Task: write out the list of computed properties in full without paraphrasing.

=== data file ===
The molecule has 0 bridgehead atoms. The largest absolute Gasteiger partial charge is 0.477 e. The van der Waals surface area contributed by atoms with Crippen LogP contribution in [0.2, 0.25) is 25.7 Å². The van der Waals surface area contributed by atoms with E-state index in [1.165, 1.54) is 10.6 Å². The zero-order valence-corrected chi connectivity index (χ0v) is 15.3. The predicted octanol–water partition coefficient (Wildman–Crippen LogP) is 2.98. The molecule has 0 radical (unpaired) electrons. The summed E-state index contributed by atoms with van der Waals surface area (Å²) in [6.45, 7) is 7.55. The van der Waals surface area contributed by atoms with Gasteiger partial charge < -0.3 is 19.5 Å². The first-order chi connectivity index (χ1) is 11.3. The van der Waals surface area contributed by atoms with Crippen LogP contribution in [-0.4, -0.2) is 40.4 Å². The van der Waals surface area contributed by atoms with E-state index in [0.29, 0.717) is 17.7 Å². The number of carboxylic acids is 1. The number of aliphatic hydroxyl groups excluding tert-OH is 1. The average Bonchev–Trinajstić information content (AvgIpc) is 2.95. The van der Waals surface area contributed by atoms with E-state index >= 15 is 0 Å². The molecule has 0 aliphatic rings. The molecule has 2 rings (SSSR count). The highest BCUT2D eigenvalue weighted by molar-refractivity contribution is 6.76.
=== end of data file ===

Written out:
The molecule has 0 bridgehead atoms. The largest absolute Gasteiger partial charge is 0.477 e. The van der Waals surface area contributed by atoms with Crippen LogP contribution in [0.2, 0.25) is 25.7 Å². The van der Waals surface area contributed by atoms with E-state index in [1.165, 1.54) is 10.6 Å². The zero-order valence-corrected chi connectivity index (χ0v) is 15.3. The predicted octanol–water partition coefficient (Wildman–Crippen LogP) is 2.98. The molecule has 0 radical (unpaired) electrons. The summed E-state index contributed by atoms with van der Waals surface area (Å²) in [6.45, 7) is 7.55. The van der Waals surface area contributed by atoms with Gasteiger partial charge < -0.3 is 19.5 Å². The first-order chi connectivity index (χ1) is 11.3. The van der Waals surface area contributed by atoms with Crippen LogP contribution in [-0.4, -0.2) is 40.4 Å². The van der Waals surface area contributed by atoms with E-state index in [0.29, 0.717) is 17.7 Å². The number of carboxylic acids is 1. The number of aliphatic hydroxyl groups excluding tert-OH is 1. The average Bonchev–Trinajstić information content (AvgIpc) is 2.95. The van der Waals surface area contributed by atoms with E-state index >= 15 is 0 Å². The molecule has 0 aliphatic rings. The molecule has 2 rings (SSSR count). The highest BCUT2D eigenvalue weighted by molar-refractivity contribution is 6.76.